• My Thoughts on Hispanic Heritage Month

    We are Latine. We are Afro-Latine. We are Indigenous. We are Hispano. We are Chicanx. We are Garifuna. We are multicultural.

    To be asked to write for “Hispanic Heritage Month” has left me frozen. At first, I was frozen from the narratives I’ve lived with my entire life, “Who wants to hear what you have to say? You don’t know enough to write a blog on this subject. Here you are again— you are an imposter, step down.”

    But as I sit and turn inward asking for Guidance, there is a clear voice that says, “You have lived experiences to share. You have unpacked this, and to not share your voice is a disservice.”

    Those old narratives are not truth; they are a colonized mentality — and I no longer succumb to the belief in those messages. So here I am again, shifting from muted to empowered.

    Where to begin?

    Let’s start with the name: Hispanic Heritage Month. That term is colonial in and of itself. “Hispanic” refers to people whose cultural traditions originate from Spain and centers European whiteness.

    The term is also problematic because it’s homogenous — it only highlights people and cultures of Spanish descent. We are Latine. We are Afro-Latine. We are Indigenous. We are Hispano. We are Chicanx. We are Garifuna. We are multicultural.

    We also come from the many cultures of diverse countries in Latin America, Puerto Rico and beyond, and yes, many of us have colonizer Iberian and Spanish blood. All of us have been impacted by colonization, and have had our cultures, languages, and communities stripped and stolen: first our indigenous ways, and again when many of us have assimilated to the ways of the United States, Canada or other Western lands. This generational trauma impacts us all, and it is from this place I find my service.

    Once you start unpacking this internalized colonial mentality — rooted in white supremacy, patriarchy and capitalism — it can be so daunting, so heavy. In my experience, I was angry. I grieved for cultures and languages lost, for the pain of my ancestors. I was conflicted with my multiculturalism — wondering where I belonged, where was home.

    Yet, as I did this work, co-created community, and began to speak out, a beautiful thing happened. Others with similar-lived experiences joined in, and allies arrived. A collective formed of souls who wanted to dismantle these oppressive systems and create a better, new world. I found folx who were willing to do this work in our small corner of the world.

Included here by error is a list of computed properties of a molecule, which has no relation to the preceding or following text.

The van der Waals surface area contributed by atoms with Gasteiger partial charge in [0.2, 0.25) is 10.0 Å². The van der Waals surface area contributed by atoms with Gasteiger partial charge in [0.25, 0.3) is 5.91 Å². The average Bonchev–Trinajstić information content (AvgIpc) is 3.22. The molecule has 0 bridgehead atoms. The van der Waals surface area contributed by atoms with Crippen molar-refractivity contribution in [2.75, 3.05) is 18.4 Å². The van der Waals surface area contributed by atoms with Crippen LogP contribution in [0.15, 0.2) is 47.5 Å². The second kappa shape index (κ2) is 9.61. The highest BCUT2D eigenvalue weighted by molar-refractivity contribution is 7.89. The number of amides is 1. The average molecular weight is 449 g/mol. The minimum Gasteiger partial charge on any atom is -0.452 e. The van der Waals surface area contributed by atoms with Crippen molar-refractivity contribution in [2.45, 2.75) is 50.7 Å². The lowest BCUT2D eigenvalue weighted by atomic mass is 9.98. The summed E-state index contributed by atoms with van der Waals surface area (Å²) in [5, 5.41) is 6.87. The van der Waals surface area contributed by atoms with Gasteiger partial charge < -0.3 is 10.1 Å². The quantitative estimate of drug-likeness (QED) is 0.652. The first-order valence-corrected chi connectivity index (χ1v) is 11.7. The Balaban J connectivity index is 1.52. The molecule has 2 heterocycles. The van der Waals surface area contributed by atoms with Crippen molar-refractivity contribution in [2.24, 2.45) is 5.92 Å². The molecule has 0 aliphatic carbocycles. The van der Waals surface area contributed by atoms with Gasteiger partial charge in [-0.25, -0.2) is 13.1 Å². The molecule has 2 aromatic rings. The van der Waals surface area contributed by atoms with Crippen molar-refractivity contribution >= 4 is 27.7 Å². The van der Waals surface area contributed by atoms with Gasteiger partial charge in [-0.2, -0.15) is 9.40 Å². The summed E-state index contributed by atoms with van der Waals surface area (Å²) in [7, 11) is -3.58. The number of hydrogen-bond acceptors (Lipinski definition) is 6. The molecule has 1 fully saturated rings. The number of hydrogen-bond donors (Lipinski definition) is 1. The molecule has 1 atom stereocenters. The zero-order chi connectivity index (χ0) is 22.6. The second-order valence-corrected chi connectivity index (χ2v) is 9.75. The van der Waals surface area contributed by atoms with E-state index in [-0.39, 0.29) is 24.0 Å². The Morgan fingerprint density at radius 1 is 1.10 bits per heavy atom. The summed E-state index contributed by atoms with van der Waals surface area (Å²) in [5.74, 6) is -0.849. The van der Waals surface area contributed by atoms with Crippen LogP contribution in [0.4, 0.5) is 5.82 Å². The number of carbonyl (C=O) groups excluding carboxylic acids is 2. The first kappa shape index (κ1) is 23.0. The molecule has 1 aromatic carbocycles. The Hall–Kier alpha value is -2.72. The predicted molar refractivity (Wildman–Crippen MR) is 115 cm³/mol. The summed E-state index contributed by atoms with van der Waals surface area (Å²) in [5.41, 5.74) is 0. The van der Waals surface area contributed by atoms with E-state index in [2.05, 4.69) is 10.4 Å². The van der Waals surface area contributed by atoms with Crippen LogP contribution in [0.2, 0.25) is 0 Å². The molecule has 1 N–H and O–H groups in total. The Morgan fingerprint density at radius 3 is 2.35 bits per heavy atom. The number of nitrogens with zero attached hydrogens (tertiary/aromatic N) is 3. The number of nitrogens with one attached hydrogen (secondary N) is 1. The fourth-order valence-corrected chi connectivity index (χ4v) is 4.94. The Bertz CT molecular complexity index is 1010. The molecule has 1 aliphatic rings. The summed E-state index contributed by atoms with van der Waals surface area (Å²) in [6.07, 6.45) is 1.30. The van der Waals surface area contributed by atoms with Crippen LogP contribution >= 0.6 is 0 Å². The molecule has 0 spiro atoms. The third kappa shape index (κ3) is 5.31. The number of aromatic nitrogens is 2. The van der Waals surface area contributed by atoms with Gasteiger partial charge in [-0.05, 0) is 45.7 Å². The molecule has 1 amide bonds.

We learned that perfectionism and individualism would prevent us from creating a brave space for this work. We acknowledged that authentic relationships — ones where we can be truly vulnerable — take time, and we gave ourselves this time. We prioritized presence over perfection. We learned that we had to have a shared language in which to begin this work. We co-created a community agreement and held ourselves and each other accountable. We made amends when we messed up and didn’t shy away from the discomfort when we needed to step up and repair harm. We gave ourselves grace during this hard work, as we knew we were dismantling generations of engrained colonial mentality, and this was lifelong work. We were and are committed to creating a brave space for this work to happen, for us to heal, and for our community to rise.

    A beautiful thing happened this summer. A community came together and put themselves fully into this work. We didn’t rush the process. We valued and worked within the sacred circle cast and took the time to unpack all of it: white supremacy, anti-blackness, and colonization. We did the painful work of seeing where we are complicit in white supremacy and how we are privileged in its structure. Some of us did the painful work of seeing for the first time how we have had our cultures stripped and grieved for that loss.

    We held breakout groups for BI & POC to process this, and our white colleagues held their groups. We saw the value in this and embraced it. We didn’t succumb to a common narrative that breakout groups are divisive. We knew we needed space to be with folx with shared lived experiences to process. From here, the healing can continue.

    The breakout group process allowed us to come together stronger, in our authenticity, with voices and commitment to take this work off the mat and into the world. These radically inclusive and brave spaces are needed because as we work to dismantle these oppressive systems, we can be overwhelmed by the enormity of it all. So we start with our small space, our small community, and we trust in the incremental effect of this collective healing to spread. We trust this is how change happens.

    This is the mission of Burning Spirits Yoga and Yoga Punx PDX: to serve our community, those most impacted by systemic racism, oppression and whose indigenous wellness practices have been stripped, colonized, and commodified. We are a growing organization, led by folx with lived experience of the clients we serve. We are guided by ancestral knowledge, a seeing and knowing that to heal our communities and the generational wounds, these are the spaces we must co-create. We can then rise, serve and be good ancestors.

    By Sandee Simon-Lawless

    Sandee firmly believes it is never too late to start a yoga practice. Although she came to the yoga mat at various times in her life, it didn’t resonate with her until her mid-40s, when she came to heal from emotional, spiritual, and physical pain. As she physically healed, she found unexpected gifts of love, resilience, patience and acceptance. She learned she was no longer a victim; she was a survivor. With this conviction, Sandee set upon a path of liberation for the collective.